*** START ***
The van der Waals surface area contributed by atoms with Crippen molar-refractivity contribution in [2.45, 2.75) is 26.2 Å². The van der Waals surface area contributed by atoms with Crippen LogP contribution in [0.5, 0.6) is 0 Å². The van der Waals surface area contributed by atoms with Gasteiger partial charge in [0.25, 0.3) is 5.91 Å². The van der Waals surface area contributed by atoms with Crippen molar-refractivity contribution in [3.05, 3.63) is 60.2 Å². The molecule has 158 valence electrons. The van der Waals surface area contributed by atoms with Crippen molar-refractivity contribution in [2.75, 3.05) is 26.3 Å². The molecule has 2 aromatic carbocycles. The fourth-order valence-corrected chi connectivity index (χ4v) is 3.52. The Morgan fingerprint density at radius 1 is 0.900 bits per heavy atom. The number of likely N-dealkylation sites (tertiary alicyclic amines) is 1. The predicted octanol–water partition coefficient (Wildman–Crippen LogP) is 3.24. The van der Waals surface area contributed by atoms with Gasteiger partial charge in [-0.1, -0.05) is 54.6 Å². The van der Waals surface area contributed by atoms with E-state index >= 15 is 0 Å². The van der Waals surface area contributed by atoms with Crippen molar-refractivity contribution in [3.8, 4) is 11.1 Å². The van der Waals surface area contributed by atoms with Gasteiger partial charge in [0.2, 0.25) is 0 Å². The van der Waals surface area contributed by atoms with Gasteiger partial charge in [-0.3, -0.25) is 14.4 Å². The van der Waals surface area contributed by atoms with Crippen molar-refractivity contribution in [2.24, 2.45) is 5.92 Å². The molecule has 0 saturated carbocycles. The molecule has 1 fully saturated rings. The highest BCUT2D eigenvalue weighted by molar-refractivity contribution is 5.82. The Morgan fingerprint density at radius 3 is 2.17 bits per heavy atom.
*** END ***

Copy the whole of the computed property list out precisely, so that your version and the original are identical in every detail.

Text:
The van der Waals surface area contributed by atoms with Crippen molar-refractivity contribution in [2.45, 2.75) is 26.2 Å². The van der Waals surface area contributed by atoms with Crippen LogP contribution in [0.5, 0.6) is 0 Å². The van der Waals surface area contributed by atoms with Gasteiger partial charge in [0.25, 0.3) is 5.91 Å². The van der Waals surface area contributed by atoms with Crippen molar-refractivity contribution in [3.05, 3.63) is 60.2 Å². The molecule has 158 valence electrons. The van der Waals surface area contributed by atoms with Crippen molar-refractivity contribution in [2.75, 3.05) is 26.3 Å². The molecule has 2 aromatic carbocycles. The fourth-order valence-corrected chi connectivity index (χ4v) is 3.52. The Morgan fingerprint density at radius 1 is 0.900 bits per heavy atom. The number of likely N-dealkylation sites (tertiary alicyclic amines) is 1. The predicted octanol–water partition coefficient (Wildman–Crippen LogP) is 3.24. The van der Waals surface area contributed by atoms with Gasteiger partial charge in [-0.1, -0.05) is 54.6 Å². The van der Waals surface area contributed by atoms with E-state index >= 15 is 0 Å². The van der Waals surface area contributed by atoms with Crippen molar-refractivity contribution in [3.8, 4) is 11.1 Å². The van der Waals surface area contributed by atoms with Gasteiger partial charge in [0.2, 0.25) is 0 Å². The van der Waals surface area contributed by atoms with Gasteiger partial charge in [-0.3, -0.25) is 14.4 Å². The van der Waals surface area contributed by atoms with Crippen molar-refractivity contribution in [2.24, 2.45) is 5.92 Å². The molecule has 0 saturated carbocycles. The molecule has 1 fully saturated rings. The highest BCUT2D eigenvalue weighted by molar-refractivity contribution is 5.82. The Morgan fingerprint density at radius 3 is 2.17 bits per heavy atom.